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For more information, please see full course syllabus of AP Psychology
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Cognition Memory

  • Memory is a part of cognition
  • Memory is an active system that stores, organizes, alters, and recovers information
  • Information must be encoded in order to be stored or retrieved from long term memory
  • Encoding, rehearsal, storage, retrieval and schema are all important parts of the memory creation process
  • Sensory memory, short term memory, and long term memory are three phases of Atkinson-Shiffrin Model of memory
  • There are different kinds of processing the mind does—parallel, automatic, and effortful
  • The magic number of 7 +/- 2 from the work of George Miller is how much we can keep in our working memory at any given time

Cognition Memory

Lecture Slides are screen-captured images of important points in the lecture. Students can download and print out these lecture slide images to do practice problems as well as take notes while watching the lecture.

  1. Intro
    • Cognition (8-10%)
    • Objectives
    • Objectives, Continued
    • Memory Demo #1
    • Memory Demo #2
    • Memory Demo #3
    • Memory: Some Key Terms
    • Sensory Memory
    • Short-Term Memory (STM)
    • Long-Term Memory (LTM)
    • Atkinson-Shiffrin Memory Model -- Modified
    • Processing
    • Short-Term Memory Concepts
    • More STM Concepts
    • Maintenance Rehearsal
    • Elaborative Rehearsal
    • Long-Term Memory Concepts
    • Types of Long-Term Memories
    • Types of Memory
    • Measuring Memory
    • Serial Position Effect
    • Measuring Memory
    • Measuring Memory Continued
    • Memory Features
    • Measuring Memory -- Concluded
    • Eidetic Memory
    • Forgetting
    • More Forgetting Theories
    • Interference
    • Review
    • Intro 0:00
    • Cognition (8-10%) 0:08
      • Memory
      • Language
      • Thinking
      • Problem Solving and Creativity
      • In This Unit, You Will Learn How Humans Convert Sensory Input Into Kinds of Information. We Examine How Human Learn, Remember, and Retrieve Information. This part of the Course Also Addresses Problem Solving, Language, and Creativity.
    • Objectives 0:50
      • Compare and Contrast Various Cognitive Processes
      • Describe and Differentiate Psychological and Physiological Systems of Memory (e.g., Short-Term Memory, Procedural Memory)
      • Outline the Principles That Underlie Effective Encoding, Storage, and Construction of Memories
      • Describe Strategies For Memory Improvement
    • Objectives, Continued 1:41
      • Synthesize How Biological, Cognitive, and Cultural Factors Converge to Facilitate Acquisition, Development, and Use of Language
      • Identify Problem-Solving Strategies as Well as Factors That Influence Their Effectiveness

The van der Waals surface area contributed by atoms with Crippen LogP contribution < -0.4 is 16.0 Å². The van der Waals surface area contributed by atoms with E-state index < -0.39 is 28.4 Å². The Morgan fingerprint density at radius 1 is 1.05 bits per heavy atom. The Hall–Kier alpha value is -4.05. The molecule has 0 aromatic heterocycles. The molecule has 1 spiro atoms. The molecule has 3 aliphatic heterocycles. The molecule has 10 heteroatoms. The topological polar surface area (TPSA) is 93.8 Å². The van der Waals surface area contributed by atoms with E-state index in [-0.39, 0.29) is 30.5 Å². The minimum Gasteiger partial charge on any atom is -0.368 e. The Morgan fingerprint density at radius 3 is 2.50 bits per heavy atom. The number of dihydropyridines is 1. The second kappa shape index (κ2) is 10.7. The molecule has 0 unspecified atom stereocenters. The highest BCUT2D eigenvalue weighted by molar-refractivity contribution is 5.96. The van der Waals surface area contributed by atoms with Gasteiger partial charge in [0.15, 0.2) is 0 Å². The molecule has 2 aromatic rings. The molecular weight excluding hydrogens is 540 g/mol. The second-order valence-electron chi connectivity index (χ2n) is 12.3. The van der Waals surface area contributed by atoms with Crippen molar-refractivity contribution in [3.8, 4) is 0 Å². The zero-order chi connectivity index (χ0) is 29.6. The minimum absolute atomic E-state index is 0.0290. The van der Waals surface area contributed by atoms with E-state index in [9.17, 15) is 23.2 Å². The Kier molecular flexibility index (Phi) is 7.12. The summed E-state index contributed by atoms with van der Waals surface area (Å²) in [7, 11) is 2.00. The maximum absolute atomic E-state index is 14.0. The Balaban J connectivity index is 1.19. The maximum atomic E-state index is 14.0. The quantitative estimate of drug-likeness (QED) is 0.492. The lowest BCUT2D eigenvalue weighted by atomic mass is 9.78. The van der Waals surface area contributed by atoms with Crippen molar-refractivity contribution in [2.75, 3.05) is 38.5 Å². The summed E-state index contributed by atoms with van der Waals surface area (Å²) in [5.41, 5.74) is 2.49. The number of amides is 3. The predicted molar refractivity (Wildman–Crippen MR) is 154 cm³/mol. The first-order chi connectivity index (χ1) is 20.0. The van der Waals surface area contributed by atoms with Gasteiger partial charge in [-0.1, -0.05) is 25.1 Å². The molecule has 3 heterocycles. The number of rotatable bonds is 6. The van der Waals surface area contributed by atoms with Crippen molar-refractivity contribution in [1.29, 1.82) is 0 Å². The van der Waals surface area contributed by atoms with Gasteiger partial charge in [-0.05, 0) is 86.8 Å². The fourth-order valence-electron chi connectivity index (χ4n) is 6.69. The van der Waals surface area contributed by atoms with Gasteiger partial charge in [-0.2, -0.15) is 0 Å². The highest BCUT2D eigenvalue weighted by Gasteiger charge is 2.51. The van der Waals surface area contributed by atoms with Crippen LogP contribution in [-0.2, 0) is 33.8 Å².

• List the Characteristics of Creative Thought and Creative Thinkers
      • Identify Key Contributors in Cognitive Psychology (e.g. Noam Chomsky, Hermann Ebbinghaus, Wolfgang Kohler, Elizabeth Loftus, George A. Miller).
    • Memory Demo #1 2:13
      • Memorizing a 20 Digit Number
      • Without Writing it Down
      • Listen Carefully
      • Debriefing and Explanation
    • Memory Demo #2 3:54
      • Recalling the Presidents of the US
      • Debriefing and Explanation
    • Memory Demo #3 6:24
      • Make a List of the US States in Any Order
      • Debriefing and Explanation
    • Memory: Some Key Terms 8:57
      • Memory: Active System That Stores, Organizes, Alters, and Recovers (Retrieves) Information
      • Encoding: Converting Information Into a Useable Form
      • Rehearsal: The Conscious Repetition of Information, Either to Maintain it in Consciousness or to Encode It For Storage
      • Storage: Holding This Information in Memory
      • Retrieval: Taking Memories Out of Storage
      • Schema: The Mental Map or Filter That One Uses to Connect New Information to Old, Established Information -- Can Make Learning New Things Much Easier
    • Sensory Memory 9:47
      • Storing an Exact Copy of Incoming Information For a Few Seconds (Either What is Seen or Heard); The First Stage of Memory
      • Icon: A Fleeting Mental Image or Visual Representation
      • Echo: After a Sound is Heard, a Brief Continuation of the Activity in the Auditory System
    • Short-Term Memory (STM) 10:51
      • Storing Small Amounts of Information Briefly
      • Very Sensitive to Interruption or Interference
    • Long-Term Memory (LTM) 13:41
      • Storing Information Relatively Permanently
      • Stored on Basis of Meaning and Importance
    • Atkinson-Shiffrin Memory Model -- Modified 14:27
      • Diagram
    • Processing 16:24
      • Parallel: The Processing of Many Aspects of a Problem Simultaneously; The Brain's Natural Mode of Information Processing for Many Functions. Contrasts With the Step-by-Step (Serial) Processing of Most Computers and of Conscious Problem-Solving